The Algona Upper Des Moines from Algona, Iowa on March 25, 1937 · Page 1
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The Algona Upper Des Moines from Algona, Iowa · Page 1

Algona, Iowa
Issue Date:
Thursday, March 25, 1937
Page 1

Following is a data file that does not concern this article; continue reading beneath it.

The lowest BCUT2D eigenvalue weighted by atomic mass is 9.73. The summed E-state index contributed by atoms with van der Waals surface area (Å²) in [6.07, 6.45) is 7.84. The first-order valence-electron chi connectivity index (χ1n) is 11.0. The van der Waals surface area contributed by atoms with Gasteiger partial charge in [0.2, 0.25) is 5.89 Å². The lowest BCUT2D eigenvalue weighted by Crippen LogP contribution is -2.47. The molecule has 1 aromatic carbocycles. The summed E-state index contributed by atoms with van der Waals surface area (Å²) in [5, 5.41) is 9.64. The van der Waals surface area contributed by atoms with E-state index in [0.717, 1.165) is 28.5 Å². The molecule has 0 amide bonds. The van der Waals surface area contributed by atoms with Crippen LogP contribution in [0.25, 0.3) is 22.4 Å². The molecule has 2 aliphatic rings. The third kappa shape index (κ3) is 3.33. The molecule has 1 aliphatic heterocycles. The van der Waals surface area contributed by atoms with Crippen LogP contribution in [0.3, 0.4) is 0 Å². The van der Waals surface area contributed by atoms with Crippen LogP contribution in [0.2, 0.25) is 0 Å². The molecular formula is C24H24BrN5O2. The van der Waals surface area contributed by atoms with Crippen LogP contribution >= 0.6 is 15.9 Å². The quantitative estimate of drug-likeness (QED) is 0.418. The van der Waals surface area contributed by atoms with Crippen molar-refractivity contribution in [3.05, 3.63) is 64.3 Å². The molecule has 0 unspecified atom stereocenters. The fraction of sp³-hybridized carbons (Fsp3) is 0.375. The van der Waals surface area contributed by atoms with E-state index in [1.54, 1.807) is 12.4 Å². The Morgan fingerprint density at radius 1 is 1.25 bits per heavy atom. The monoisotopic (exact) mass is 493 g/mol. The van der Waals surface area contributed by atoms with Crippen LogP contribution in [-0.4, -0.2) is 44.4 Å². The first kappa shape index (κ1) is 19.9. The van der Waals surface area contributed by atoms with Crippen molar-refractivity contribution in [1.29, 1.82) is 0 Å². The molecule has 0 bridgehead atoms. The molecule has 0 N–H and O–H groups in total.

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HISTORICAL OFFICIAL crrr AND f APBB TT«nMrmwXTBRU8DAY. MARCH jk 1-i-jT The Queen Pays A Visit The Queen came t6 town, Tuesday! The Queen we are talking about is the BMnrtyQKMn of the Big Ten universities, Miss Joyce Kerr, aged 21, of Klmore, Minn. , u h.««UM Miss Kerr won the honor last month In competition with bea««« 8 from other schools In the Big Ten conference, In a final judging at Northwestern University. . "Chuck- Stevenson, local young man attending[the University of Minnesota, handled the arrangements for the Queen s visit. Pondering the question after coming home f° f his EasUr vacation, Chtfck decided that a telephone call would do no harm. £d as a result he did a little Chamber of Commerce stuff Over the telephone and lured the Queen Into Algona territory. He admlttThowever, that the competition was less keen up around Blmore than it Is In Minneapolis. Titonka Paternity Case Again Headed for Trial SERVICE CLUB A IN SAFETY WORK fciwanians Join Council En Masse to Bring Total to 266 30 REPLIES IN "DEATH" CONTEST Jacob Winkel, Union Twp. Pioneer Dies; Rites Friday O L. Hopkins, charged with pat-1 ernlty of a child of Gladys Boggess, Titonka, is scheduled to be brought to Algona for a hearing, ,Monday afternoon, as the March term op- Hopkins was to have appeared at the last term of court, but L. A. Winkel found that the defendant bad been shipped off to Iowa City to the hospital, and he could not *»fttm back in time txrefcam a hearing. Hopkins, the county at- teraeTsays, is in jail at Cedar IUp- W on a check charge of some kind, and plans were being made to bring him here for the trial. Since then it is reported that Hopkins has been taken to Spencer on some charge or other. The first jury case up for trial is that of Bessie Greenwood vs. the Smith Produce Co. of LuVerne asking $5,100 damages as result of an injury received in an auto accident near Ames a year or so ago. The plaintiff is from Hardin county. The second Jury case Is an action originally brought by J. A. Freeh aa estate administrator, and now transferred to Wilma Dacken, widow of J. F. Dachen, against Clifford Freeark. The case is for $253 whcth It is claimed that Freeark a tenant, retains to property belonging to the plaintiff. An equity ca«e of J. C. Croweu against drainage district! NO. » and the board of supervisors 1» the third! trial case. The suit *•»** to «*t] aside an assessment made July 22, 1936, where to the sum of J13.660 was levied against the district to which CroweU owns land. JuHge James DeLand of Spencer will be on the bench for the approaching term of court. R. H. Miller of the. Kossuth Coun ty Safety Council, himself a Rotar- an, announced on Tuesday that the local Klwanls club was the firs organization in the county topper feet a 100 per cent membership in the Safety Counc& This was due to the work of Kiwanis Safety Committee corn posed of Antone Johnson, J. Hoppe and M. G. Norton, who per sonally solicited safety membe ships from dob members. The las Kiwanians to be signed wer ifi mn ^u president and State Repr In The WEEKS NEWS CVRKXNT ETENTS PHOTOGRAPHED FOK^ The Upper Des Moines Algona Goes to Polls To Pick Officers, Mon. Real Contests On For Four .Elective City Offices MISBACH, SPECHT IN MAYOR MIX Algona's city election will be held . n ext Monday. Poll, will ope* at 8 a. m. and remain open until 8 p m. Results are expected to be tabulated by midnight »r« 6ooUst» for tmr*t the n^toder of the •offices have n duly nominated opposition, excep for one filing in each. Lelghton Misbach, Algona busl ness man, who has served two terms on the city council, is contesting with C. F. Specht for the mayor- sjob. Specht has been mayor ever since defeating Albert Ogren a number of years ago. In the second ward L. S. Bohannon and H. M. Harris are In a friendly contest for the council post, held by W. A. Foster at present. Mr. Foster Is not a candidate for re- elctlon. For councllmen-at-large, four candidates are in the »«]<!-£• »• Clement, Alwln Huenhold, W. A. White and Walter Klamp. two can be elected. In the first, third and fourth wards there are no contests. W. E.. Hawcott in the first. Frank Kohl- baas to the third and J. F. Over- mever in the fourth are the sole candidates. The offices of treasurer and assessor and park board f member have no opposition for H. j L. Olhnore, K. H. Beardsley and } Harry Godden. ' There are no party lines nor very P neat campaign issues in the cam' naign, but nevertheless the election •eens destined to be anything but a humdrum affair, as two active groups arc supporting the mayor' alty candidates. H. M Thilges, SL Joe, Dead H. M. Thilges, prominent farmer living between St Joe and Bode, passed away at his home Tuesday about 4 p. m. Mr. Thilges was widely known, and the father of a large family. Funeral services have been set for 10 a. m. Friday at St Joseph's church. Burial was to be In the St Joseph cemetery. Mr. ThUgtt was reported -M being 62 y«*rs of age. hawing bad-his last birthday, March 'A, this month. Farm Bureau Ha* 360 Now Enrolled In conjunction with the annual membership drive, a series of meetings will be held in the next few days at various places in the coun- A. L. Brown, county agent, ^_.,. P. J. Kohlhaas, now !*• Koines, and H. E. Rlst, to Cal Ifornia, wb» were taken in as safe- tyfeMmca Member, by proxy. The m»«lils ctab .has 63 members and two honorary menfben and they have M in the Safety Council. This brings the total membership to the Council to 266 with a goal of BOO. Mr. Miller urges every member to display the council's blue star Insignia on the rear license plate of his or her car or truck because of the effect it has on the driver following. He also has re quested other local and county organizations to complete their memberships in the council. feel- Ing that, as he states. 'The job of preaching highway safety to the people of Kossuth county Is too big for a few officers or directors but is something that should be empbajilz- ed in every club and oganlzatlon and I feel that with approximately 'B.OOO cars licensed In the county, that at least every car driver should Identify himself or herself with the movement." •.»,». He pointed out, further, that it is a real project for women's clubs because of the fact that P. T. A. s Women's Clubs, and Auxiliaries in other counties have been very active in the safety movement and that is just as much a woman s Job to not only drive safely but to preach the matter of highway safe- date. 80 questionnaires have iS^V •«•*•*:•«,»• | Bought First Tractor in Kossuth; Always Progressive | LARGE FAMILY OF CHILDREN SURVIVE MARCH ROARS- SLEET & SNOW IN LAST STAND Blia*ard Rages Early Wednesday—Roads Dangerdus BUT FORECASTER HAS GOOD NEWS his since suffered a Jacob Winkel. prominent Kossuth i county man, passed away at his farm home in Union township, at 8 o'clock Tuesday evening, March 2* 1937, after being confined to >•«• bed with heart trouble Christmas night. He su« severe heart attack about three hours before his death, and slowly sank into the great beyond. Mr. Wlnkel's exact age Is given M somewhere In the upper seven- I ties. His early birth records were ' "funeral services will be held Fri- I day morning at 10 o'clock at St. Cecelia's church, and burial will be 1 in the St. Cecelia cemetery here. Guard of Honor Actlnn as a guard of honor will .member, of the local Knights of , _Dlumbus, of which Mr. Winkel was a charter member. They are F. C. Zender, John Belser, C. H. Ostwln- kle, H. J. Bode, J. F. Bchlmer, Wm. I H Gllbrldc, J. J. fooley, M- J Duffy, J.D. Lowe, Wm. Barry. Wm A wind whipping from the northeast across Kossuth county, Tuesday night, brought an all night rainstorm, and turned Into snow early Wednesday, covering the en- tit* section under several incnes, and to Place, drifting badly and even blocking roads to some extent. All roads were reported OP*^ ™day. however, on main Ws'""^ and most principal county roads. Ice which formed under the hea*» „„«, made driving a real hasart, minor accidents i an by skidding were reported, but fortunately nobody was Injured In any of them. Sleet In Afternoon Wednesday afternoon, «leet dev- at intervals. and brought . MinlmEN PEMSHKD LAST WEEK — GA^SUo^iThe scene March Uft after a terrific blast of natural gas used to th« heat- mg svstem wrecked the main building of the Consolidated School plant, New London, Texas, a corner of which Is still standing in the right center of the picture. Scores of ers and frantic parents are seen ruins for the *ad and injured. was the largest of its kind In the world and most modern In every respect. The school uy, . . , . T. Daughan and A. Guehl. Mr. Winkel had held various offices In the Knights of Columbus organization during his active years. Jacob Winkel was born at Newburg, West Bend county, Wisconsin, to parents who came to the u. om Germany. His father died ISSUE WARNING ABOUT LEGUME SEED PURCHASE Soil Conservation mission Says No Com Of 10 Fr,ank S. from Germany while he was very young, brothers and Bisters, only Winkel of Algona survives. Early Merchant In 1873, Mr. Winkel came to Algona, where he engaged In assisting his older brothers, John late of Bancroft, and Frank of Algona who were operating Algona s first market. was married to Sarah Scho. llar to that which covered i tlon several weeks ago. The duatM believed to have been <* n ™*.*r~ this section from the «reat plataa, and then brought down when sleet developed and fell from a higher strata of moisture. Good For Crops However, although the ™ln, snow and sleet made driving difficult and slowed down general b «™'«"', t ^ porarlly. It Is a real boon for tn» Soil and brings with It plenty of much-needed spring moisture. County Agent Brown says Uiat there can hardly be too much^otaj ture to the early it is allowed to see. and provide .ub-»o« »•»•»«• erve during the summer month*. The Week*" Weatber High Low Prec. March 17 » CWlfornla, and Edna, jay Mansmlth of / tf*t£*"f. jnnii;ii * •-, March 18 W 28 March 19 •*> « March 20 *• *» March 21 39 M March 82 -33 » trace «-.4 i guessing contest. Send in questionnaire at once Only ty, states. The present membership drive has enrolled 360 members as compared with a total of 31« for last year, and only about a third of the county has been solicited, the canvassers say. Meeting dates are as follows: Thusrday <today> Buffalo consolidated school, Titonka. Tuesday, March 30—center school Eagle township. Wednesday, March 31—Higgins hall, Whittemore. April 1—Plum Creek, at H. Bode home. In Kossuth ^- __~. received from 268 members is hard- , , ly a fair representation, safety of- A warn i n g regarding the pur- ficers think, and they would be naain g ot legume seed was issued glad to have others enter the ^ by tne Kossuth County Soil • • —' - ••""-'conservation officers here, through Bob Loss, county chairman. ••Farmers should be careful when purchasing legume seed and must < ff •«_ 1 sow only adapted seeds if they are IntO Soronty expecting to receive the government conservation payments," said Mr. Loss. Payments will not be made on any ground which is seeded to un- adapted legume seeds. Take Fenton Girl J. Junior Chamber Meeting Tonight ' Junior members Chamber will meet of Commerce this evening (Thursday) at 8 p. m. in the court room. A meeting of the board of directors, that is the chairmen of the various committees, will be held at 7 p. m., preceding the regular meeting. The Algona Junior Chamber waa voted a charter in the state association, at a meeting held Sunday of the state directors, John Haggard, local president, has been informed, Otto Neuman of Sexton Honored Sexton: Mrs. Otto Neuman entertained at dinner Sunday In honor of Mr. Neuman's 66th birthday. The guests were: Mr. and Mrs. Orville Hedrick and nephew, Howard Hedrick of Irvlngton; Mrs. Wm. Hedrick, Sexton, and Mr. and Mrs. Wm. Hartley, Sexton. Mrs. Orville Hedrick is a daughter of Mr. and Mrs. Neuman. Sunday evening, Mr. and Mrs. Neuman and Mr. and Mrs. Hartley went to Algona to visit Mrs! Mary Kutschara, who makes her home with her daughter, Mrs. John Seaman. Mrs. Kutschara formerly lived here. Fenton: Gladys Stoeber was Initiated Into the Alpha chapter of the Alpha loto nationlal honorary business sorority on March 6th, following a banquet at Younkers tea room. Twenty-six girls, all honor student of the American Institute of Business was initiated at this time. Gladys Is a daughter of Mr. and Mrs. W. E. Stoeber of Fenton. Armstrong Man Injured by Kick Armstrong: W. Wubben was aev- erely injured last week when a cow which he was milking, became frightened, and kicked him behind the head before he could protect himself. The injury, at the bate of Wubben's skull was pronounced as a bad one, but fortunately did not result in a concussion. His brother helped him from the barn and to a doctor. Pity him who turni hi» back on hii " MABCH M— Taxos QOV* wom«n the right to vote at primary •lactions. 1917. »_Th» Creek " Burt Musicians Rated Excellent Hurt: Burt music organizations competed in the music contest held at Plover from Thursday to Saturday last week. Burt took part in Fourteen events and won six super ,or and five excellent ratings. The girls' sextette, girls' and boys' glee clubs, the mixed chorus a baritone solo by Robert Gray and a contralto solo by Mary Ann Smith were all rated superior. The band, orchestra, brass sex tette, a saxophone solo by Ruth Reed and a soprano solo by Martha Ruhnke were graded excellent. Er na Barrs and Glenn Anderson have charge of the music work of th school. ii*d Satss sunendared. friBfii* . IBll J»-Providsno».Rl.apaci»<l by King Philipand nearly ed. 1676. SO-Tb* Uniwd SIM* PW> cEai«d Alaika from Russia, 1867 M_Th» Treasury Bdg. and" lota* number ol re Whittemore Gun Club GeU Ready Whittemore: The Wbittemore Gun club got busy Sunday and set up their trap and house and are now ready to try their luck at shooting blue rocks. They intend to hold a trap shoot in the near future as soon as weather will permit. The grounds are located in the H. W. Schultz pasture one-naif mile north of the town cemetery. Two Algona Men Fined After Drunk Two Algona men, Jess Speraw, and Orville Hedrick, appeared in the court of Justice P. A. Danson. Vednesday, and were each fined $5 and coats of $3.36 on a charge of >eing drunk and intoxicated on the iremises of Mrs. John Sifert. The complaint was filed by Mrs. Jess Umbenhower, daughter of Mrs. Sifert Mrs. Umbenhower said the disorderly conduct occurred Tuesday night, Wednesday, Mrs. Umbenhower was taken to Iowa City hospital for &u operation for appendicitis. Nature of the case was not made clear, none of the witnesses going into detail about the Tuesday night doings, and neither of the defendants denying their guilt, thub eliminating any necessity for discussion To Get Electricity At Fenton Farms Fenton: The following have signed contracts to purchase electricity from the Central State Electric Co.: A. H. Peterson farm tenanted by ..„,„,. The following are designate*! sources of adapted legume seeds for the north central region: Colorado, Connecticut, Delaware. Idaho, Illinois. Indiana, Iowa, Kansas, Kentucky, Maine, Maryland, Mas- sathusetts, Michigan, Minnesota. Montana, Nebraska, New *****% shire, New Jersey, New York, North Dakota, Ohio, Pennsylvania, Rhone Island, South Dakota, Utah, Vermont. Virginia. West Virginia, Wisconsin, Wyoming and Canada, approved by the secretary. For protection of farmers, the committee requests that you get * statement from your seed dealer showing purity, germination, date tested and origin of seed. Wind Breaks Window High winds, Tuesday night, suck ed out a corner of the large plate glass window in the front of U Kent Motor Co. building here. Bu Harold Cowan, with his little hammer and some nails did a 3 a. m. repair job to keep the weather out of the show room. . of Whittemore, -resent county attorney, Marie acob. and Dr. Julius B., veterinary f Algona, Ralph J. of Morris, III. Lavlna C. Lacina of Iowa City, and Loretta and Frances, still at home. Bought Quarter Section In 1896 Mr. Winkel purchased a uartcr section of prairie land three- miles northwest of Algona In Unon township, which he improved and where he lived until his death. He was always very active and ndustrlous, possessing liberal ideas and being a firm believer in modern improvements. He held a pos- llon of trust and confidence in ms noon from March 21 to June 27 Inclusive. Persons witnessed the play to tl* last two years. EASTER CHURCH SERVICES community, and was many civic enterprises, a leader In FILMS BEGUN BY CO. UNITS To Show First Two Reels of "Home Movies" on Monday Here Academy Vacation St. Cecelia Academy school Easter vacation will start Thursday, thin week, and continue nil through next week. Peterson farm, tenanted by the Orville Ranney family; Herman Dreyer farm, tenanted by the A. R. Will- r«tt family; the Herman Dreyer home piac*; C. F. C. Laage and W. V. Laage places. Whittemore Man's Car 1* Sidetwipped Cars driven by George Schultz. Whittemore. and M. S. Nelson, Aurora, Neb., sideswipped about seven miles south of Algona, Wednesday morning, and ttltho-igh the cam were damaged, nobody was injured. Best light butch., 140-160 Best light butch., 160-180 Best light butch., 180-200 Best light butch., 200-290 Med. heavy. 290-326 Butchers, 325-350 Butchers, 350-400 Packing sows, 300-350 Packing sows. 350-400 Packing sows. 400-500 CATTLE Veal calves Cannetr and cuttera Stock steers t Fat steers | Fat yearlings Bulls Fat cows GKAIN No. 2 yellow corn, old No. 3 mixed corn, new No. 3 yellow corn, new No. 3 whitt corn, new No. 3 white oats Barley. No. 3 EGGS Hennerys No. 1 No. 2 / . Cash trtaiu— No 1 No. 2 ! Sweet FOl'LTKV Htna. over 5 Ibs. Huns. 4 to 5 Leghorn hens Hi-ns. under 4 Cocks, under 4'-. Cocks, under 4 J ii Markets i subject to time of publication. $7.00-8.00 B.00-8.00 9.00-9.50 9.60-9.76 9.60 9.50 9.30 9.00-925 9.00 9.00 $5.00-7.00 2.75-3.75 5.00-6.50 . 8.00-9.00 . 6.00-7.00 . 4.00-5.00 3.76-5.00 $1.10 . 1.08 ... LOO'/a 1.09 'ft 1.08 22c 2lc 17C 38c TRINITY Ll'THKRAN CHURCH | P. J. Braner, pastor Easter Sunday, Sunday School and Bible claas at 9:30 a. m. English festive services at 10:00 a. m. Saturday school »t 9:30 a. m. The Concordia Ladies' Aid meets next week Thursday at two o'clock in the church parlors, and the young people will meet Friday of next week at S o'clock in the eve- Ktv Braner announces that due to the weather English communion will be htld Easter Sunday instead Thursday evening, hence the morning worship will start at 10 a. m. C'ONOBEOATIONAL CHURCH Gro. C'. Vance, puator This church will observe Easter with speciiil services starting 15 minutes earlier than usual, or at 10 45 a. in- The choir under the direction of Mrs. Sylvia Gunn will sing two numbers, "Hail to the Risen Lord", and "Joy Cometh in the Morning." A solo. "Hosanna," will be sung by Mrs. G. C. Vance. The theme of the morning address by the pastor will be "Life Eternal." Twenty-five persons will be received iuto the church membership, and FIRST LUTHERAN CHURCH M. A. Sjo»trand, pa»tor Services this evening (Thursday! at 7:30 p. m. Theme "Our Redeemer, The Man of Sorows." Good Friday worship at 7:30 p. m. Theme: "Our Reedemer Died for Us." Easter Sunday—Sunday School at 10 a. m. Festive Easter worship at 11 a. m., with special musie by the church choir. Special offering for conference and tynodical budget. EPISCOPAL CHURCH LaVc-rr I). Shelmandiiif, rector Sunday at k a. m. choral celebration of the Holy Communion service. any *-•».*- .-••--- • iu« Mr. Winkel was the owner of the first tractor in Kousuth county. Thorson Family Recovers From Crash At Swea Armstrong: All members of the Lawrence Thorson family, who figured in the head-on automobile crash near Swea City shortly over a week ago. are reported as recovering rapidly. . Lloyd Thorson, who was driving the car, docs not recall anything about the accident. The last he remembers is that he said to his wife, "Let's get dressed and go to church." After this he is said to have dressed, taken a crate of the car, brought the car from the garage and drove the car from the place, none of which he remembers. His first recollections were in a doctor's office, when he came to partially. Lloyd had climbed from the wreck unassisted and helped the others out. He received chest injuries, a severe blow on the forehead and other bruises, but still was able to help rescue the family. change lOc 7c by eight children will be christened. In addition to the morning worship, there will be u special Christ- i ian Endeavor meeting at ti p. rri. ST. CECELIA'S CATHOLIC CHUBt'H Father T. J. Uuvt-rii Special Holy Week services Friday and Saturday, and Thursday evening of this week special devotions, commemoration of the institution of the Huly Eucharist at 7:45 o'clock. Easter Sunday morning at 7 o'clock the choir will sirijS the mass of St Cecelia. Masses will also be held at 8 and 9 a. m. METHODIST EPISCOPAL J. H. Edge, D. U., pastor Good Friday union services from one to two o'clock Everyone invited. Easter Sunday—Church school, 9:30 a. m. (Note change in time). Worship service at 10:45 a, in. with special Easter music by the choir. The sacrament of baptism will be ( administered, and new members received. Easter sermon by the pastor. Epworth League at 6:30 p. m., with Bruce Miller leading. At 7:30 p. m. Knight Templars unite with church for annual Easier service at this church. BAPTIST CHURCH Robert M. ScUvvyhart, puntor Young People's Easter breakfast at 8:30; Sunday School ut 10.00; 11:00—morning worship, sermon by the pastor on the "Resurrection" followed by the ordinance of bup- I tisra for several candidates. ' 7:30 p. ra. Evening worship. Dr. ' J. W. Neyman will preach on the subject, "The Significance of the Death of Jesus." Postoffice Boys Learn Lot Due To Mailing Errors What the postoffice boys find out from postcards which are dropped into the mailing chute, without any address on the front, and no complete name on the back, is a caution. At present they have about 14 cards on hand, which they have no place to send. One asks "Dad" to please send $10 so "I can get out of Algona. If you don't I'll be an old man before I can get away." Another is from a bride and groom who stopped her to mail a card, and forgot to put on the address. It makes even Postmaster Sullivan blush, they tell us. Then there is the card from Lester writing tc his girl friend, and that's another swell card that the boys will probably frame. Im agine writing a love sonnet on a postcard. Seneca Operetta Seneca: Don't forget the Scm-r:i high school operetta The Algona chapter of the suth Conservation League will hold its March meeting at the Legion hall, Monday, March 29th. at eight o'clock. Old business will be polished off and new business will be the topio of discussion. A program for th« evening has been arranged. Ray McCorkle, president, requests that all committeemen appointed to be present at this meeting to report. Ralph Miedke, chairman of th« crow shoot, has plans which he will explain and ogranize at this meeting. . .. W. J. Becker, chairman of the membership drive, requests ' all membership workers appointed to attend and report their sate of membership cards up to date. J. D. Lowe, president of the Iowa Wildlife Federation, will be the uueaker of the evening, and will talk on mate affiliation with the national wildlife organization. H» will uluo talk on the Union Slough project in Konsuth county. Leon Merritt, local chapter representative to the Des Moines Wildlife Federation meeting will talk on state organization in promoting greater conservation. Explanation and plans for the motion picture reels of conservation work in the county will also be given and discussed. Two reels have already been taken by Rev. Muhleman and will be shown at the Algona league meeting Monday night. A special invitation is also extended to Boy Scouts and 4-H boys entitled Windmill* of Holland" to be given at the Seneca school gym Tuesday Lu Verne Boy Loses Hand in Accident, Sat. LuVerne: William Felt, 10 year-old son of Mr. and Mrs. F. F Felt, well known farm residents of this vicinity, had the terrible misfortune, last Saturday during the morning work, to have his band caught ia a roughage grinding machine. The hand was badly mangled. The frantic parents immediately rushed the youngster to a Fort Dodge hospital, and tb« hand was amputated alter pby»- iciiiiia determined it was the only thing to do co prevent pas- bible spread of infection, and because the hand was so badly injured. William is in the hospital tbi* week, where hi* condition U to be favorable.